The National Association of Insurance Commissioners (NAIC) is expected to appoint a group to work with federal agencies on persuading plan sponsors to accept that annuity providers are financially sound so they can meet Department of Labor (DOL) safe harbor and fiduciary requirements. A similar group has been in existence.
The new ERISA Retirement Income Working Group contemplated by the NAIC’s Life Insurance (A) and Annuities Committee would work with representatives of the DOL, the White House Council of Economic Advisors (CEA), the U.S. Department of the Treasury and any other appropriate federal agencies, in coordination with the NAIC Government Relations Leadership Council, according to a recent draft of the Life (A) Committee’s charges.
The goal is to ease plan sponsors concerns with annuities and their companies so they can feel like they are acting properly and prudently as fiduciaries, as the DOL safe harbor guidance requires.
Insurers would love to have lifetime guaranty and other annuity products become more of a suite of offerings in 401(k) plans but the DOL is of course interested in the solvency of the annuity providers.
“ERISA requires fiduciaries to engage in a prudent process, which entails gathering and assessing relevant information and making a rational decision based on that information. But what if the committee just selects a well-regarded insurance company that has a long history of providing annuity benefits to thousands of annuitants?,” asks an article by Frederick Reish and Bruce L. Ashton, partners at Drinker Biddle, Los Angeles.
Evaluating insurance companies can be done, Reish suggests, by looking at their regulation, the company’s ratings over time and commitment to annuities — if they are lifetime income guarantee, as assessed by the number of guaranteed income contracts and total assets in guarantees.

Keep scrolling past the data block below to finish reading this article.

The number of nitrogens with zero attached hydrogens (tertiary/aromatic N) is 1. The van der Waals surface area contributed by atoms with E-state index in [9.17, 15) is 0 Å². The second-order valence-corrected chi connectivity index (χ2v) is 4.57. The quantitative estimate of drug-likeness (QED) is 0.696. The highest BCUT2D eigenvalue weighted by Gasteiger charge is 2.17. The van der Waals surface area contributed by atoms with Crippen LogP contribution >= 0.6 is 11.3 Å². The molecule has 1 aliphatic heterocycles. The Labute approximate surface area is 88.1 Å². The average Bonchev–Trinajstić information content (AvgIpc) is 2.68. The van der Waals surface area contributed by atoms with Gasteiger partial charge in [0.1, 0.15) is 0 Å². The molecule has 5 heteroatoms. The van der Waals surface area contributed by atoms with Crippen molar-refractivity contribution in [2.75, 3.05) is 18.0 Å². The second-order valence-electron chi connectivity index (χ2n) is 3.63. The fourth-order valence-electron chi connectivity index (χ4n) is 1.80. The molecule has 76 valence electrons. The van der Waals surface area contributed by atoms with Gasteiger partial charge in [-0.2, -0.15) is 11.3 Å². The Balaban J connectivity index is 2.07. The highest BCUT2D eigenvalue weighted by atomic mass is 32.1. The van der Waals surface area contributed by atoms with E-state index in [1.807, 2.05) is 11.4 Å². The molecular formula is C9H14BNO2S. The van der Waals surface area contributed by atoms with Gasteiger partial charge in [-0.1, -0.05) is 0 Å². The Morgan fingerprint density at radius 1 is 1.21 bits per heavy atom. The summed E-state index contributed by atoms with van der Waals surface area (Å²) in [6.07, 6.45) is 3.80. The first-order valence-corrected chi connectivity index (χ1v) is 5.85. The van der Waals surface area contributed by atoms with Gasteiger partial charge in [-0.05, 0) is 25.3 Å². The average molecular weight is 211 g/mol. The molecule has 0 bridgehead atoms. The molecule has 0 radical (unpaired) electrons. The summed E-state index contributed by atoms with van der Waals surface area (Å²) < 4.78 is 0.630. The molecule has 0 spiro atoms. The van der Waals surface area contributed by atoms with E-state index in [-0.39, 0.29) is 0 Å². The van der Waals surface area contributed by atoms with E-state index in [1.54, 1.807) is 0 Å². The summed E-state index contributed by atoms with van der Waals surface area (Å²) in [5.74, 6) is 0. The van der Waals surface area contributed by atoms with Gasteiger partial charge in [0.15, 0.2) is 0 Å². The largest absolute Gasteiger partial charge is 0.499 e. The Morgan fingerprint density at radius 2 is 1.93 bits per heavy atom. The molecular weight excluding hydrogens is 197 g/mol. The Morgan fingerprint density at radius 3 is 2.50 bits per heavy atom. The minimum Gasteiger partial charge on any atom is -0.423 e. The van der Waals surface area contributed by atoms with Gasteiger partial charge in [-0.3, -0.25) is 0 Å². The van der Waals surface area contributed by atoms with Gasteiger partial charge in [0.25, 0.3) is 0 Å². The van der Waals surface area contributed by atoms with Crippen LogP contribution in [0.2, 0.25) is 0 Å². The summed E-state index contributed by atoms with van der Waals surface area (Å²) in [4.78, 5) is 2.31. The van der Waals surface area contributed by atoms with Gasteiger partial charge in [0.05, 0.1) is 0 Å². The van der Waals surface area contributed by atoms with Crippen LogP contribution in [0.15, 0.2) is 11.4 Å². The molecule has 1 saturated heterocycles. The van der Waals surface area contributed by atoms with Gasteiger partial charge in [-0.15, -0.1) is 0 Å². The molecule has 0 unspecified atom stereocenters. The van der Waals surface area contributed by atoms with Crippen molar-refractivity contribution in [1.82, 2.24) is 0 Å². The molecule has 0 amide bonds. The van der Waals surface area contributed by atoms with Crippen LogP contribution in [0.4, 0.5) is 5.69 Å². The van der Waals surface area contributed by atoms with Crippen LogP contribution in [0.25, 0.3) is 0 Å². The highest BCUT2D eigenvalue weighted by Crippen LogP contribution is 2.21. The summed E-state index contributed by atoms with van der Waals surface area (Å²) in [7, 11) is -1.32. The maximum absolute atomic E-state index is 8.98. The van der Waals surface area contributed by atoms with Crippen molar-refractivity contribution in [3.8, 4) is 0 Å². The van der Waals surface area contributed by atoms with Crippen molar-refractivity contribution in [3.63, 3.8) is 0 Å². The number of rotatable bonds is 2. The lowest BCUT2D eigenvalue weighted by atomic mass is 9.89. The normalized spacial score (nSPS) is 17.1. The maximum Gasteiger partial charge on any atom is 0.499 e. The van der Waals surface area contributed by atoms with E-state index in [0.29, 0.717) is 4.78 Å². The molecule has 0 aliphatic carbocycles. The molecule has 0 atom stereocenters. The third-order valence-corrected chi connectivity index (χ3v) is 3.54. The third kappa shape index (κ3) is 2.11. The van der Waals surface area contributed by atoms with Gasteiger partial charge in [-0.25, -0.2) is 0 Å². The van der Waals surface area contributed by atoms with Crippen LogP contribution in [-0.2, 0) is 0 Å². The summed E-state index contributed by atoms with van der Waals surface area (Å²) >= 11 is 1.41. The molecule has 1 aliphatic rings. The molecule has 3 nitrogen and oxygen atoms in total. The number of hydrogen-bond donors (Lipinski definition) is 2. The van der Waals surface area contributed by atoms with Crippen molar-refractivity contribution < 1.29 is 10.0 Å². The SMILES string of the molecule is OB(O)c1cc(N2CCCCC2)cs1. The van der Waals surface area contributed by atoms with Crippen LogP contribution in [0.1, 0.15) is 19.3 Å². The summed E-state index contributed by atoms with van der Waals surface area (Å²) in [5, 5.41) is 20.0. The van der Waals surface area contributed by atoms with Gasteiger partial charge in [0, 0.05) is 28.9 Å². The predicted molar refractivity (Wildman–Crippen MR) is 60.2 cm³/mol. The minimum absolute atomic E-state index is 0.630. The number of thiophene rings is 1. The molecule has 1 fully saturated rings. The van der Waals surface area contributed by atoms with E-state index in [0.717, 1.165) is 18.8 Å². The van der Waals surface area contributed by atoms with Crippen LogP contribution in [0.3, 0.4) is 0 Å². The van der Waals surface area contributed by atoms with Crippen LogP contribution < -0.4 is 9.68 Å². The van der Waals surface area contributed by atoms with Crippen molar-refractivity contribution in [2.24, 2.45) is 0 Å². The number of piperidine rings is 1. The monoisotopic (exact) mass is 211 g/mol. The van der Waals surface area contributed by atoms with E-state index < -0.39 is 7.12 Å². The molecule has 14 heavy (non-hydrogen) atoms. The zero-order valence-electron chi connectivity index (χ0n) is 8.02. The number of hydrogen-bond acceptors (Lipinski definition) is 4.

The plan fiduciary must comply with — and feel comfortable with — a number of safe harbor conditions including analysis, ability to make future payments and outside expert help, if needed, and to protect itself from liability.
There is still ambiguity surrounding the application of ERISA’s fiduciary rules to the selection of insurers and guaranteed lifetime income options, severely hampering life insurers’ inclusion of these products in defined contribution plans and creating concern among fiduciaries.
For a few years now, the DOL and the Treasury have been reviewing rules under ERISA and the plan qualification rules under the Internal Revenue Code to determine whether and, if so, how, the agencies could bolster the retirement security of participants in employer-sponsored retirement plans and in individual retirement accounts by facilitating access to, and use of, lifetime income products.
The NAIC has long been considering options that would help employers become more comfortable with the soundness of the annuity providers.
Life insurers are banking on these GLWBs (guaranteed lifetime withdrawal benefits) products as an important strategic element in plan portfolios to provide certainty of needed income in retirement as people live longer, but there has been concern about insurers’ abilities to have the reserves necessary to meet the long-term obligations on these products. As life expectancy increases, ensuring income through retirement is crucial, the industry and regulators all agree, and they are trying hard to convince regulators of plan options to reduce obstacles for lifetime income products.